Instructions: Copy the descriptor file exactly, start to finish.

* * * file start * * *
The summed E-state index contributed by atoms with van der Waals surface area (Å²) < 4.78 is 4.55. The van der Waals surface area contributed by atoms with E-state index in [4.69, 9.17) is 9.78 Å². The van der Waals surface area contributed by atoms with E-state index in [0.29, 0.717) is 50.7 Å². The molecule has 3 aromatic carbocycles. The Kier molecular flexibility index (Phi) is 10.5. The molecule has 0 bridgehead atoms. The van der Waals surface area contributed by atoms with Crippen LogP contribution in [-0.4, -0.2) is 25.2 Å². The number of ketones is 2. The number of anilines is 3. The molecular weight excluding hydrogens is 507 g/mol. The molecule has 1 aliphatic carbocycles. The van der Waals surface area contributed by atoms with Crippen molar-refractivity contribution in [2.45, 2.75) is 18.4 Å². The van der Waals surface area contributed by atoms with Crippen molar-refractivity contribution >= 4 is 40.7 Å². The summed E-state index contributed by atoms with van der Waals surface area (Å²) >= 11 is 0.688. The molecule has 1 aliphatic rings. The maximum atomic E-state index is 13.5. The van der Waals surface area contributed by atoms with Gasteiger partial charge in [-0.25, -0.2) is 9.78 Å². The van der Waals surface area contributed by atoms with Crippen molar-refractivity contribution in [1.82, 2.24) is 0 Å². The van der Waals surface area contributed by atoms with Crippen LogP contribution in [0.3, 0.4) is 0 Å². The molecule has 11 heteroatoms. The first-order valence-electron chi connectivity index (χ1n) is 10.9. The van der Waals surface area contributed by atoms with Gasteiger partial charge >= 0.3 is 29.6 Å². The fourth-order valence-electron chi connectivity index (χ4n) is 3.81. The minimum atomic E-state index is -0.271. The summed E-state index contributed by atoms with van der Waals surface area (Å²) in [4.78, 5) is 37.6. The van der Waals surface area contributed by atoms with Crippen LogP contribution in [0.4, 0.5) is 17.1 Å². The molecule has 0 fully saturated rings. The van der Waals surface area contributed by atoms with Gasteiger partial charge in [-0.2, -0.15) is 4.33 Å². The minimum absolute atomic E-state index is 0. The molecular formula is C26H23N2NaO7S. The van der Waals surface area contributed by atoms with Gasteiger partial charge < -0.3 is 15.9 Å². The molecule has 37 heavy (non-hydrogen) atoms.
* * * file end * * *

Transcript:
The summed E-state index contributed by atoms with van der Waals surface area (Å²) < 4.78 is 4.55. The van der Waals surface area contributed by atoms with E-state index in [4.69, 9.17) is 9.78 Å². The van der Waals surface area contributed by atoms with E-state index in [0.29, 0.717) is 50.7 Å². The molecule has 3 aromatic carbocycles. The Kier molecular flexibility index (Phi) is 10.5. The molecule has 0 bridgehead atoms. The van der Waals surface area contributed by atoms with Crippen LogP contribution in [-0.4, -0.2) is 25.2 Å². The number of ketones is 2. The number of anilines is 3. The molecular weight excluding hydrogens is 507 g/mol. The molecule has 1 aliphatic carbocycles. The van der Waals surface area contributed by atoms with Crippen molar-refractivity contribution in [2.45, 2.75) is 18.4 Å². The van der Waals surface area contributed by atoms with Crippen molar-refractivity contribution >= 4 is 40.7 Å². The summed E-state index contributed by atoms with van der Waals surface area (Å²) >= 11 is 0.688. The molecule has 1 aliphatic rings. The maximum atomic E-state index is 13.5. The van der Waals surface area contributed by atoms with Gasteiger partial charge in [-0.25, -0.2) is 9.78 Å². The van der Waals surface area contributed by atoms with Crippen molar-refractivity contribution in [1.82, 2.24) is 0 Å². The van der Waals surface area contributed by atoms with Crippen LogP contribution in [0.3, 0.4) is 0 Å². The molecule has 11 heteroatoms. The first-order valence-electron chi connectivity index (χ1n) is 10.9. The van der Waals surface area contributed by atoms with Gasteiger partial charge >= 0.3 is 29.6 Å². The fourth-order valence-electron chi connectivity index (χ4n) is 3.81. The minimum atomic E-state index is -0.271. The summed E-state index contributed by atoms with van der Waals surface area (Å²) in [4.78, 5) is 37.6. The van der Waals surface area contributed by atoms with Crippen LogP contribution in [0.4, 0.5) is 17.1 Å². The molecule has 0 fully saturated rings. The van der Waals surface area contributed by atoms with Gasteiger partial charge in [-0.2, -0.15) is 4.33 Å². The minimum absolute atomic E-state index is 0. The molecular formula is C26H23N2NaO7S. The van der Waals surface area contributed by atoms with Gasteiger partial charge < -0.3 is 15.9 Å². The molecule has 37 heavy (non-hydrogen) atoms.